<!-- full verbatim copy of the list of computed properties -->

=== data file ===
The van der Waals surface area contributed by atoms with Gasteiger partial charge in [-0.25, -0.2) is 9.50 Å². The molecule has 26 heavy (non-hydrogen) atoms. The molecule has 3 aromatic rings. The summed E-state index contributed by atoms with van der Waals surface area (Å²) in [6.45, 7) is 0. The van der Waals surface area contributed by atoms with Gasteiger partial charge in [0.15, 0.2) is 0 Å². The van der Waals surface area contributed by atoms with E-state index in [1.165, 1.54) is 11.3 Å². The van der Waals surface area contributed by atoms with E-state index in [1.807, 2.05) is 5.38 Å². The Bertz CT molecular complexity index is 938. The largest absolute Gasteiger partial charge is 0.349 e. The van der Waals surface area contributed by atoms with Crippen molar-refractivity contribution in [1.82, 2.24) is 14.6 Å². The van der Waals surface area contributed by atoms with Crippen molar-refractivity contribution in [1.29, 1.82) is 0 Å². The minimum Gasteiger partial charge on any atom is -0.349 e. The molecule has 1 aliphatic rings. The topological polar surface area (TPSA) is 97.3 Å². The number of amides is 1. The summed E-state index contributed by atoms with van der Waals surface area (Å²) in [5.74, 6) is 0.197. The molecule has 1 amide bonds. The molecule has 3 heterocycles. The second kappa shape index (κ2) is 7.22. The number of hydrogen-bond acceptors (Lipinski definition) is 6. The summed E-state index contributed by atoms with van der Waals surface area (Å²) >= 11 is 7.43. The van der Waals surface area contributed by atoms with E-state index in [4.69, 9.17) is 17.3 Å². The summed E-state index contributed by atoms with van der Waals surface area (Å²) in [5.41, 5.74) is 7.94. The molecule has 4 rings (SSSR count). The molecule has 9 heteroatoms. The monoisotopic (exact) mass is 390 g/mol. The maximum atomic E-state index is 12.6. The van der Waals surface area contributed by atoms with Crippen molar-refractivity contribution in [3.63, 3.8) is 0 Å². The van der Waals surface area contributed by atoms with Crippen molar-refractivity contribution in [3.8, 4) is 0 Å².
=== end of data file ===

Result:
The van der Waals surface area contributed by atoms with Gasteiger partial charge in [-0.25, -0.2) is 9.50 Å². The molecule has 26 heavy (non-hydrogen) atoms. The molecule has 3 aromatic rings. The summed E-state index contributed by atoms with van der Waals surface area (Å²) in [6.45, 7) is 0. The van der Waals surface area contributed by atoms with Gasteiger partial charge in [0.15, 0.2) is 0 Å². The van der Waals surface area contributed by atoms with E-state index in [1.165, 1.54) is 11.3 Å². The van der Waals surface area contributed by atoms with E-state index in [1.807, 2.05) is 5.38 Å². The Bertz CT molecular complexity index is 938. The largest absolute Gasteiger partial charge is 0.349 e. The van der Waals surface area contributed by atoms with Crippen molar-refractivity contribution in [1.82, 2.24) is 14.6 Å². The van der Waals surface area contributed by atoms with Crippen molar-refractivity contribution in [1.29, 1.82) is 0 Å². The minimum Gasteiger partial charge on any atom is -0.349 e. The molecule has 1 aliphatic rings. The topological polar surface area (TPSA) is 97.3 Å². The number of amides is 1. The summed E-state index contributed by atoms with van der Waals surface area (Å²) in [5.74, 6) is 0.197. The molecule has 1 amide bonds. The molecule has 3 heterocycles. The second kappa shape index (κ2) is 7.22. The number of hydrogen-bond acceptors (Lipinski definition) is 6. The summed E-state index contributed by atoms with van der Waals surface area (Å²) >= 11 is 7.43. The van der Waals surface area contributed by atoms with E-state index in [4.69, 9.17) is 17.3 Å². The summed E-state index contributed by atoms with van der Waals surface area (Å²) in [5.41, 5.74) is 7.94. The molecule has 4 rings (SSSR count). The molecule has 9 heteroatoms. The monoisotopic (exact) mass is 390 g/mol. The maximum atomic E-state index is 12.6. The van der Waals surface area contributed by atoms with Crippen molar-refractivity contribution in [3.63, 3.8) is 0 Å². The van der Waals surface area contributed by atoms with Crippen molar-refractivity contribution in [3.8, 4) is 0 Å².